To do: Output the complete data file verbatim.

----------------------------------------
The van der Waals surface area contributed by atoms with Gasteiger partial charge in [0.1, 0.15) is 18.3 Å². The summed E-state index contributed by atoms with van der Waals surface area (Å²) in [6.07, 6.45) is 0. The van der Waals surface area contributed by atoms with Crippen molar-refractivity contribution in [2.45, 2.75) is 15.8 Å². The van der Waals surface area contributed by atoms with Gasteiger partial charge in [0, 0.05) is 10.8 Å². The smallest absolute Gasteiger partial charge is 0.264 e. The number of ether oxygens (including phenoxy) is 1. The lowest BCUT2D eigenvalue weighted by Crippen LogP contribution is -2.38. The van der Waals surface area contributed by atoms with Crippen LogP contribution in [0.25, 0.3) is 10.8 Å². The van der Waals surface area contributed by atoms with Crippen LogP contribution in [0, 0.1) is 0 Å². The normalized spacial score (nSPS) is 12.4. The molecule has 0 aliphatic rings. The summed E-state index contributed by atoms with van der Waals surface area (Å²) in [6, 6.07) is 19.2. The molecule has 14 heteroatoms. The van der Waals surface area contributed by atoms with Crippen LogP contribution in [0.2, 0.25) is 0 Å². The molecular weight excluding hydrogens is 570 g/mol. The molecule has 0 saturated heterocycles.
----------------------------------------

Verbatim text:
The van der Waals surface area contributed by atoms with Gasteiger partial charge in [0.1, 0.15) is 18.3 Å². The summed E-state index contributed by atoms with van der Waals surface area (Å²) in [6.07, 6.45) is 0. The van der Waals surface area contributed by atoms with Crippen molar-refractivity contribution in [2.45, 2.75) is 15.8 Å². The van der Waals surface area contributed by atoms with Gasteiger partial charge in [0, 0.05) is 10.8 Å². The smallest absolute Gasteiger partial charge is 0.264 e. The number of ether oxygens (including phenoxy) is 1. The lowest BCUT2D eigenvalue weighted by Crippen LogP contribution is -2.38. The van der Waals surface area contributed by atoms with Crippen LogP contribution in [0.25, 0.3) is 10.8 Å². The van der Waals surface area contributed by atoms with Crippen LogP contribution in [0, 0.1) is 0 Å². The normalized spacial score (nSPS) is 12.4. The molecule has 0 aliphatic rings. The summed E-state index contributed by atoms with van der Waals surface area (Å²) in [6, 6.07) is 19.2. The molecule has 14 heteroatoms. The van der Waals surface area contributed by atoms with Crippen LogP contribution in [0.2, 0.25) is 0 Å². The molecular weight excluding hydrogens is 570 g/mol. The molecule has 0 saturated heterocycles.